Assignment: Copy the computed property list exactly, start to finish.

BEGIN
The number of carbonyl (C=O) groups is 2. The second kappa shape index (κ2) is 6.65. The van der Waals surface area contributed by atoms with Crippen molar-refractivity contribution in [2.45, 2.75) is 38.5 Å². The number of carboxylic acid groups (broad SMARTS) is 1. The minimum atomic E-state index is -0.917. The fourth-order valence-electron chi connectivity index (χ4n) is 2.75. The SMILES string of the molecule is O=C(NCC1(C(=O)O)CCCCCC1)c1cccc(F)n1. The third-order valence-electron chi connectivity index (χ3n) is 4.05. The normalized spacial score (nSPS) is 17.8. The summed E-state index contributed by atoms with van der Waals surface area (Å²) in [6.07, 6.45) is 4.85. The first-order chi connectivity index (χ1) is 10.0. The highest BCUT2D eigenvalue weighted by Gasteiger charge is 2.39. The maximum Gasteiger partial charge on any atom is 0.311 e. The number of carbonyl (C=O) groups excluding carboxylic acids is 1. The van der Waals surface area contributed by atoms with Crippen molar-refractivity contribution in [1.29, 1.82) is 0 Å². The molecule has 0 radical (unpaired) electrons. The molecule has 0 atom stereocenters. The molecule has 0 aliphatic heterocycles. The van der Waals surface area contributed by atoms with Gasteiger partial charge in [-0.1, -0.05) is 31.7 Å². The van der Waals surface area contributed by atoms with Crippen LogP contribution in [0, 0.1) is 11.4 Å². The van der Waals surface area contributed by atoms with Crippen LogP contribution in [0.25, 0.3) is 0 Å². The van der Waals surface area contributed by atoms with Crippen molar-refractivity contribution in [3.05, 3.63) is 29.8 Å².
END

The number of carbonyl (C=O) groups is 2. The second kappa shape index (κ2) is 6.65. The van der Waals surface area contributed by atoms with Crippen molar-refractivity contribution in [2.45, 2.75) is 38.5 Å². The number of carboxylic acid groups (broad SMARTS) is 1. The minimum atomic E-state index is -0.917. The fourth-order valence-electron chi connectivity index (χ4n) is 2.75. The SMILES string of the molecule is O=C(NCC1(C(=O)O)CCCCCC1)c1cccc(F)n1. The third-order valence-electron chi connectivity index (χ3n) is 4.05. The normalized spacial score (nSPS) is 17.8. The summed E-state index contributed by atoms with van der Waals surface area (Å²) in [6.07, 6.45) is 4.85. The first-order chi connectivity index (χ1) is 10.0. The highest BCUT2D eigenvalue weighted by Gasteiger charge is 2.39. The maximum Gasteiger partial charge on any atom is 0.311 e. The number of carbonyl (C=O) groups excluding carboxylic acids is 1. The van der Waals surface area contributed by atoms with Crippen molar-refractivity contribution in [1.29, 1.82) is 0 Å². The molecule has 0 radical (unpaired) electrons. The molecule has 0 atom stereocenters. The molecule has 0 aliphatic heterocycles. The van der Waals surface area contributed by atoms with Gasteiger partial charge in [-0.1, -0.05) is 31.7 Å². The van der Waals surface area contributed by atoms with Crippen LogP contribution in [0, 0.1) is 11.4 Å². The van der Waals surface area contributed by atoms with Crippen LogP contribution in [0.25, 0.3) is 0 Å². The van der Waals surface area contributed by atoms with Crippen molar-refractivity contribution in [3.05, 3.63) is 29.8 Å².